LONDON (AP) — The Royal & Ancient Golf Club, exclusively for men since it was founded 260 years ago at St. Andrews, will vote in September on whether women can join the club.
''It's an exciting day for the club,'' R&A club secretary Peter Dawson said Wednesday. ''There will be quite a bit of internal discussion between now and the September vote. It's a matter for the members to determine. All indications are very supportive.''
A statement from club said that all committees were ''strongly in favor of the rule change'' and asked members to go along.
The move was hailed by British sports minister Helen Grant, who was hopeful a favorable vote would encourage other single-sex golf clubs to follow suit.
Dawson, however, said the vote would have no bearing on whether the British Open is played on links courses that exclude women as members – Royal St. George's, Royal Troon and Muirfield, where Phil Mickelson won last year. The Open returns to Troon in 2016.
''I don't want you to think there's any connection between this vote and these issues,'' Dawson said. ''What other clubs choose to do in the UK is not connected to this. … To be entirely honest, we're not here to put pressure on other clubs that have supported The Open Championship and other R&A championships.''
The Royal & Ancient Golf Club of St. Andrews has about 2,400 members from around the world and dates to 1754. The clubhouse is among the most famous buildings in golf, overlooking the Old Course at St. Andrews.
Even though Augusta National went 80 years without a female member, it had no policy that barred women from joining. The R&A had such a policy, and that's what will be voted on in September.
Dawson said he did not think Augusta National's decision had any bearing on the R&A Golf Club.
''We noted what happened at Augusta,'' he said. ''They have their own procedure of doing things. We are doing this because of our governance role.''
He also said the R&A did not feel pressure from any of its corporate sponsors, who were subjected to the debate at the British Open.
''You can always ask that question: 'Why now? Why not 10 years ago?' The R&A have been considering this. It's been on our agenda, on our radar, for quite some time,'' Dawson said. ''The feeling is as society changes, as sport changes, as golf changes, it's something the R&A needs to do, and is doing now as being forward-looking as we can.''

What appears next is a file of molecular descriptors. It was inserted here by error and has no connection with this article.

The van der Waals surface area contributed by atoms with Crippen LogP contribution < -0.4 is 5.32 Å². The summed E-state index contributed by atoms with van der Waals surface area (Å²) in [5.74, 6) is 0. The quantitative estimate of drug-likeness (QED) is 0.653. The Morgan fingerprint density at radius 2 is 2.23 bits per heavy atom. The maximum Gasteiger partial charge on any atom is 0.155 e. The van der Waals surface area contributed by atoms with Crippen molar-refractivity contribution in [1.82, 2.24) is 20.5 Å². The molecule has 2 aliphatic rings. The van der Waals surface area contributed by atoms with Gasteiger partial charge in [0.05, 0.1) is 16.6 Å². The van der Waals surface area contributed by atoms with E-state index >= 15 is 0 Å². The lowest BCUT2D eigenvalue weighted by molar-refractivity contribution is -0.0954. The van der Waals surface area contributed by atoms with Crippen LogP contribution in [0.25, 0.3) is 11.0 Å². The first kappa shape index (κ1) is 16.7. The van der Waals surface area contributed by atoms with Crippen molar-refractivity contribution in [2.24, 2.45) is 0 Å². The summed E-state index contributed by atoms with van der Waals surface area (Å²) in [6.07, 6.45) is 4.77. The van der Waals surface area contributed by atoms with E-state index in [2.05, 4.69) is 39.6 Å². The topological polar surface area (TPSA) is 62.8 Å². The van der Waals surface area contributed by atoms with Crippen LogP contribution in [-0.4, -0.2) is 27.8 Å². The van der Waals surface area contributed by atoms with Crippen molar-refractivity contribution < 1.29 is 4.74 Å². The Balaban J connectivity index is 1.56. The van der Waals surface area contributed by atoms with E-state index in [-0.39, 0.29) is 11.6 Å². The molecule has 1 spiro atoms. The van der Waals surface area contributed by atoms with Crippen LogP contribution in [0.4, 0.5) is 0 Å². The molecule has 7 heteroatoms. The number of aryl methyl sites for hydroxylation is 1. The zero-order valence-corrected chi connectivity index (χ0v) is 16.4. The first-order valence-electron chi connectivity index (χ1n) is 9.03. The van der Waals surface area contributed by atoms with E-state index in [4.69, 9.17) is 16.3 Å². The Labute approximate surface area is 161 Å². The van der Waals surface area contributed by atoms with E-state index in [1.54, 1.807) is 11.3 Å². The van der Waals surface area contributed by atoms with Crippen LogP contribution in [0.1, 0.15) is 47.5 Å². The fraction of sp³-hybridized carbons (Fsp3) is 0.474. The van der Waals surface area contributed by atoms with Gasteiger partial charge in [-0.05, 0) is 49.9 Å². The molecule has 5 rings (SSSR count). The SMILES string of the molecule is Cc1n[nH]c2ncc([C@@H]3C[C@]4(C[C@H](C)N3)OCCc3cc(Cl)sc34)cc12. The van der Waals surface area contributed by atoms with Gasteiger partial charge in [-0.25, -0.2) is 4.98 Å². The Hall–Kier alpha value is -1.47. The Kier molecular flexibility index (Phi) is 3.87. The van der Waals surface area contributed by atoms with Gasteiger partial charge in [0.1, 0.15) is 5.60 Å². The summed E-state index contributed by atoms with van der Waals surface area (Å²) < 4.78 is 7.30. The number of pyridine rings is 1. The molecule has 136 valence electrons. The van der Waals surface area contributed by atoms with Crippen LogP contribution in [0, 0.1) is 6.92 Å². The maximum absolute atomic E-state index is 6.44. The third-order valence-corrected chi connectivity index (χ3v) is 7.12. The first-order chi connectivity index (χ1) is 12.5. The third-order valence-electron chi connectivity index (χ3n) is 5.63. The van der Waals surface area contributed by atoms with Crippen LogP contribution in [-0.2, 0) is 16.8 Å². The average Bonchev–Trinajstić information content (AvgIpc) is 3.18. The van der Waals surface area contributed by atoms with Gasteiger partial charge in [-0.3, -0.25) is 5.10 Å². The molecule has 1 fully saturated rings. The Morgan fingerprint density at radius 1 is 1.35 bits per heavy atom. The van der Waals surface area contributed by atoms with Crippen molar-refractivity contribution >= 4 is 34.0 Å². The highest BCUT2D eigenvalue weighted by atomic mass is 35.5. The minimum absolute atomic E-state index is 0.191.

The 2,400-member club and the group that runs The Open are separate entities.
For years, the men-only Royal & Ancient was in charge of the Rules of Golf for every country in the world except for the United States and Mexico, which are governed by the USGA. And it operated the British Open, the oldest championship in golf.
Ten years ago, the administrative duties were split off into a corporate structure that is called ''The R&A,'' of which Dawson is the chief executive. That's the group in charge of the Rules of Golf and organizing The Open and other R&A championships.
And while ''The R&A'' has female employees, its committee and board roles are populated by members of the Royal & Ancient Golf Club. So there are no women in leadership roles when it comes to rules and championship golf.
That likely will change with a favorable vote in September for female members.
''This is welcome news from the Royal & Ancient Golf Club of St. Andrews, and I urge its members to follow their committees' recommendations and vote 'yes' for women members,'' Grant said in a statement. ''It would mark a step in the right direction for the sport and I would hope encourage the remaining golf clubs that still have anachronistic single-sex member policies to follow suit.''
While the members have access to the R&A clubhouse behind the first tee at the Old Course, R&A members belong to a club, not a golf course. The seven golf courses at St. Andrews are open to the public.